Suppose an adult is incapable of managing their financial or personal affairs. In that case, the court may declare them legally incapacitated and grant a guardian or conservator the legal authority to handle their affairs.
What is the difference between guardianship and conservatorship? A guardian takes care of the incapacitated person’s affairs in general, while a conservator handles finances specifically. One person can act both as a guardian and as a conservator.
What is the legal process of assigning guardianship? What are a legal guardian’s duties? Are there alternatives to guardianship? Our estate planning and guardianship attorneys at PJI Law, PLC, have some answers for you.
Appointing a Guardian
Anyone can petition a circuit court in Virginia stating that a resident (called a respondent) is incapable of managing some or all of their affairs. The petition must go through the circuit court in the respondent’s county of residence.
Next, the court will schedule a hearing to determine whether the respondent needs a guardian or conservator and who should act as such. Usually, evidence in these hearings includes records pointing to mental incapacity or severe illness.
How Does a Circuit Court Decide That Guardianship Is Necessary?
To decide on guardianship or conservatorship, the court must ascertain that the respondent cannot evaluate information or react to people and outside events adequately, to the extent of being unable to:
- Take care of their own health, safety, and basic care, or
- Manage their financial affairs or property
In the first case, the court will appoint a guardian, and in the second, a conservator. However, guardianship and conservatorship often go hand in hand. A typical example is a family member handling the medical, personal, and financial affairs of an elderly relative who has dementia.
The Duties of a Guardian and Conservator
A guardian assumes responsibility for their ward’s personal affairs, such as making sure the ward has a suitable place to live, purchasing daily necessities, and paying household bills. They are also responsible for the ward’s medical treatment. The guardian should encourage the ward to take part in decisions as much as possible.
A guardian must file yearly reports with the Virginia Department of Social Services, giving an account of their ward’s living arrangements, health condition, and other relevant information.
A conservator must manage and preserve the income and assets of the ward and file annual reports with the Virginia Commissioner of Accounts , providing details on all funds received and expenses incurred on behalf of the ward.
Guardians and conservators must act in their wards’ best interests to the best of their ability. The law can hold a guardian or conservator liable if they neglect their duties or improperly manage the ward’s finances.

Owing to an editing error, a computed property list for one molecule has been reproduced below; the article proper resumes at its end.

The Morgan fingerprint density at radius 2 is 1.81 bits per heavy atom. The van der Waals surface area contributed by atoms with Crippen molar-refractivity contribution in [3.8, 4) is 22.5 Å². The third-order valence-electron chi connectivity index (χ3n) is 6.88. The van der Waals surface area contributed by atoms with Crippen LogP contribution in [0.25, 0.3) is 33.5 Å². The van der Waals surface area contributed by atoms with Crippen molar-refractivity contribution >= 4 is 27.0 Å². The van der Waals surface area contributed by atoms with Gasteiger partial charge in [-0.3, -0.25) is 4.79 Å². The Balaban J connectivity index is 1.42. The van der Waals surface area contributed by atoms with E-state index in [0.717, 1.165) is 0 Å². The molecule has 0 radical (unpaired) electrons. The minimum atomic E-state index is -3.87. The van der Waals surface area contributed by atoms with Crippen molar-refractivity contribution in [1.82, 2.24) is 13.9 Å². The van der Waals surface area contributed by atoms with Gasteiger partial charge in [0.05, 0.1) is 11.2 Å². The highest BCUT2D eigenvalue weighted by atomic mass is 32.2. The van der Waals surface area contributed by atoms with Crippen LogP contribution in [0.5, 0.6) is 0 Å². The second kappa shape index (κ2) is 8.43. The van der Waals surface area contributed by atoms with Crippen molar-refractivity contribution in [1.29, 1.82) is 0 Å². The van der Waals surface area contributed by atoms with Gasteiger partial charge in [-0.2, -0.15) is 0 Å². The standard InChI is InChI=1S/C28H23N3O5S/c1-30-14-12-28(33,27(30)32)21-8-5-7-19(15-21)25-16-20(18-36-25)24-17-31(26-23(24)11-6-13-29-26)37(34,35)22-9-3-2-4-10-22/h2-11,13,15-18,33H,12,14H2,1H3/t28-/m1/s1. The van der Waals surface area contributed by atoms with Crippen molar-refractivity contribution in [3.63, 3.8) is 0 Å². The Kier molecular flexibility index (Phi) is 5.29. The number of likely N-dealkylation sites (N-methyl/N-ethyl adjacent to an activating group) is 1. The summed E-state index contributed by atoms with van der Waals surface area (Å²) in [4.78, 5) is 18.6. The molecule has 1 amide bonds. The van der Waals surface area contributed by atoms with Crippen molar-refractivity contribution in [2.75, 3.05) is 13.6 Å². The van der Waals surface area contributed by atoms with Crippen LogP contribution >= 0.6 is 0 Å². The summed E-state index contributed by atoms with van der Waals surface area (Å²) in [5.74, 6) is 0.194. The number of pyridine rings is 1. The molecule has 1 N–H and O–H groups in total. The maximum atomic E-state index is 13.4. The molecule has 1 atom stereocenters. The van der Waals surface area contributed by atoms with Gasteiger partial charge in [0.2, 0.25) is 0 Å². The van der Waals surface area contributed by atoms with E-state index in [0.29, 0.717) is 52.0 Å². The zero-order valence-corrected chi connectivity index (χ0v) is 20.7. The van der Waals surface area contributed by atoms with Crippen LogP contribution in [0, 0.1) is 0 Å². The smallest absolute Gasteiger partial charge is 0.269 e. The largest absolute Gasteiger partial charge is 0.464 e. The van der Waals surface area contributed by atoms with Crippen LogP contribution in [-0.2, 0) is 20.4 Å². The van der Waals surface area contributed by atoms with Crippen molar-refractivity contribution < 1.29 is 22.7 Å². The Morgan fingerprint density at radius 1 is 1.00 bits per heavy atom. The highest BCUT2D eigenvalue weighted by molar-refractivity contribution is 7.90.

How Long Does a Guardianship Last?
Generally, guardianship lasts until the end of the ward’s life. However, if the ward’s medical condition changes, it is possible to terminate guardianship. If the original guardian can no longer perform their duties, the circuit court may also appoint a new one. Any modifications to a guardianship arrangement require a petition and hearing in a circuit court.
Alternatives to Guardianship or Conservatorship
Guardianship and conservatorship are always the last resort since they take away an adult person’s rights and freedoms.
One practical alternative to guardianship or conservatorship is a durable general power of attorney. However, a durable POA is a legal arrangement the principal has to make while still in full use of their mental capacities.
If the incapacitated person only requires someone to assume responsibility for medical decisions, an advance medical directive enables the principal to appoint a chosen representative. Otherwise, a spouse, children, or other family members can make medical care decisions for the principal.
Control Your Future with a Durable Power of Attorney
Many people, especially seniors, are concerned about the possibility of needing a guardian someday as their health declines. It may be difficult to predict whom a circuit court will appoint as that guardian in some cases.
The solution is selecting someone in advance to manage the principal’s affairs in case of an illness or incapacity. Once the principal decides on such an arrangement, the next step is obtaining a durable power of attorney for the chosen person, which he or she will use when the need arises.
The possibility of guardianship is not something you should leave to chance. Contact our team at PJI Law, PLC for reliable legal counsel on all matters related to appointing a power of attorney, advance medical directives, and estate administration.
PJI Law, PLC: Estate Planning Attorneys in Fairfax, VA
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The information in this blog post (“post”) is provided for general informational purposes only and may not reflect the current law in your jurisdiction. No information in this post should be construed as legal advice from the individual author or the law firm, nor is it intended to be a substitute for legal counsel on any subject matter. No reader of this post should act or refrain from acting based on any information included in or accessible through this post without seeking the appropriate legal or other professional advice on the particular facts and circumstances at issue from a lawyer licensed in the recipient’s state, country or other appropriate licensing jurisdiction.
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